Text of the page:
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Sunday, May 12, 2013

Review: Elian by Vicktor Alexander


ElianElian by Vicktor Alexander
My rating: 4 of 5 stars

A fun read, Elian may not be a literary work of art, but it does fulfill its promise of entertainment and successfully gives readers an all around good feeling.

In this first book of The Marriage Groups Series, Elian Glinkobia is the youngest son of his family. Born on the planet, Kardalusia, he is the only breeder, the only coração, born to a family full of Kartusian warriors and soldiers. He was born with no other purpose than to be the coração of a marriage group, there to serve them in every manner that they needed. Or so he thinks. Attending his final marriage soiree, Elian believes that he will not be picked by any marriage group and is destined to live his life alone, or as a prostitute. He is beyond shocked to find out that he was chosen by the royal marriage group the year before. He is to be the coração, the heart, of the three kings, Nevin, Corbin, and Gaige.

However, things are not always as easy as they seem. Before Elian can even settle into his position as The Royal Coração, someone attempts to murder him. Placed under lock and key in the palace by his husbands, Elian begins to discover that the gods of the Kartusians gifted him with a lot more than he could have ever expected.

Will Elian's special gifts come in handy when he needs them to save his husbands and their people, or was everyone right about his worthlessness?

A word of warning, this series contain male pregnancy and some Biblical references with a twist. So, for those who have strong religious beliefs and ideals, this may not be the best book for you.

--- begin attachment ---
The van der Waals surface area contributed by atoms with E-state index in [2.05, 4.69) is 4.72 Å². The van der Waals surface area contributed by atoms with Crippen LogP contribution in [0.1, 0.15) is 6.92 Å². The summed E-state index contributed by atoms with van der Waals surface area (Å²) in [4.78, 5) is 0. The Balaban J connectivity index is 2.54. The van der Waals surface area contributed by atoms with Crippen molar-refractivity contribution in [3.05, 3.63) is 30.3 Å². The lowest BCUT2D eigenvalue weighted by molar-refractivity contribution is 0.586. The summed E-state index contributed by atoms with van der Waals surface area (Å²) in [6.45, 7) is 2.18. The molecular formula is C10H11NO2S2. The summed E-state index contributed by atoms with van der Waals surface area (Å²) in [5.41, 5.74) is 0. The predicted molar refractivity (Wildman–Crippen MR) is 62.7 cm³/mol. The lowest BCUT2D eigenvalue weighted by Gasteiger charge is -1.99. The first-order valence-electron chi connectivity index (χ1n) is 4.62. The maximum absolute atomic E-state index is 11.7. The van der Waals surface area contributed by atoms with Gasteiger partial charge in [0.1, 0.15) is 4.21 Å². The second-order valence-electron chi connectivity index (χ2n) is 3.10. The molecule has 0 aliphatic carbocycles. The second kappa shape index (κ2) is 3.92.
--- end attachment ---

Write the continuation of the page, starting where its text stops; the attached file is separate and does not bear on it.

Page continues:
On that note, Elian is set in the fictional world of Kardalusia where marriage groups of four men are the norm as a result of the machinations of their god Andalusia after he had destroyed the Earth cities of Sodom and Gomorrah. The prophecy of female Kartusian children to be born out of the union of four prophesied males after centuries had passed has given rise to a fanatical and violent opposition. Elian, the prophesied coração, or bearer of children, finds his life in constant danger. Only his three husbands can protect him.

Or so they thought.

Elian, instead, becomes the hand of Andalusia. He finds himself to be more powerful than anyone ever seen, dreamed or thought. However, Andalusia's possession of Elian leaves him exhausted and losing some memories. As he answered when asked how he felt whenever he was possessed, he felt powerful and yet so helpless. It was like he was just a tool that Andalusia used.

And this is exactly why Elian is so powerful. As their god's tool, he finds himself doing things and perceiving things in a whole different manner. This is the reason why Elian is a difficult character to understand.

I have read through some of the reviews and have noticed that many could not appreciate the lack of character development. I must confess that their opinion was right on target and yet I find myself also understanding the fact that Vicktor Alexander wrote Elian as someone who did not really know who or what he was. As he was only taught the rudiments of being a coração, Elian could do nothing else but speculate about himself.

I think that Elian or Andalusia will finally reveal all in the next installments. Or I think they will?

I see that this book is considered the first book, so I must speculate that there are more books to follow that will finally shed light on the mystery that is Elian.

I loved the ending. Elian's thanking his god for all of his mercies and blessings was a fitting tribute to the world's loving and present god.

This was an entertaining read and I cannot wait for the next installments.

Other books in the series include Steamy, Tabansi's story.

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